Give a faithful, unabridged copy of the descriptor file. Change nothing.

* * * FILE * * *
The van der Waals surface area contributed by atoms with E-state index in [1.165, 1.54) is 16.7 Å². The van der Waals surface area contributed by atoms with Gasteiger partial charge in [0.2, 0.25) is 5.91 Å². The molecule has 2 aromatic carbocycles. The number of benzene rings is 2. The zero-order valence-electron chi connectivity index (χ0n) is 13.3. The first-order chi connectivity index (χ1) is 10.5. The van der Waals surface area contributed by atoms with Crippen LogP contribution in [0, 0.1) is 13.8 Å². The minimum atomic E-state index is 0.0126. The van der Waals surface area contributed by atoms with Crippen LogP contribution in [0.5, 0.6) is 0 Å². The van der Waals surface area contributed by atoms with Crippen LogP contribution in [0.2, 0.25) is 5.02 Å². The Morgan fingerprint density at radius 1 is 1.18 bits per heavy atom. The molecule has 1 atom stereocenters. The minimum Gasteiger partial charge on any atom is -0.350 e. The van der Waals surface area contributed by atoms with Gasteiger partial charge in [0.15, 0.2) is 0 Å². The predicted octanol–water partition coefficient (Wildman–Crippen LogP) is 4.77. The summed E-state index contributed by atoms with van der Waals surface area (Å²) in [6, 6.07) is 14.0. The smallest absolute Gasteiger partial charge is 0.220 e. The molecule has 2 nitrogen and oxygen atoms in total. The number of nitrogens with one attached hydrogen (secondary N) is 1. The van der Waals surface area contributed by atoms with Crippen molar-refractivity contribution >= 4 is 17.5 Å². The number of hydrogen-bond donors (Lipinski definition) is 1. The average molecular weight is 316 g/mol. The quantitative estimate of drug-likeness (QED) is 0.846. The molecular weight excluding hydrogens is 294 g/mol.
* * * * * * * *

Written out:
The van der Waals surface area contributed by atoms with E-state index in [1.165, 1.54) is 16.7 Å². The van der Waals surface area contributed by atoms with Gasteiger partial charge in [0.2, 0.25) is 5.91 Å². The molecule has 2 aromatic carbocycles. The number of benzene rings is 2. The zero-order valence-electron chi connectivity index (χ0n) is 13.3. The first-order chi connectivity index (χ1) is 10.5. The van der Waals surface area contributed by atoms with Crippen LogP contribution in [0, 0.1) is 13.8 Å². The minimum atomic E-state index is 0.0126. The van der Waals surface area contributed by atoms with Crippen LogP contribution in [0.5, 0.6) is 0 Å². The van der Waals surface area contributed by atoms with Crippen LogP contribution in [0.2, 0.25) is 5.02 Å². The Morgan fingerprint density at radius 1 is 1.18 bits per heavy atom. The molecule has 1 atom stereocenters. The minimum Gasteiger partial charge on any atom is -0.350 e. The van der Waals surface area contributed by atoms with Gasteiger partial charge in [0.15, 0.2) is 0 Å². The predicted octanol–water partition coefficient (Wildman–Crippen LogP) is 4.77. The summed E-state index contributed by atoms with van der Waals surface area (Å²) in [6, 6.07) is 14.0. The smallest absolute Gasteiger partial charge is 0.220 e. The molecule has 2 nitrogen and oxygen atoms in total. The number of nitrogens with one attached hydrogen (secondary N) is 1. The van der Waals surface area contributed by atoms with Crippen molar-refractivity contribution >= 4 is 17.5 Å². The number of hydrogen-bond donors (Lipinski definition) is 1. The average molecular weight is 316 g/mol. The quantitative estimate of drug-likeness (QED) is 0.846. The molecular weight excluding hydrogens is 294 g/mol.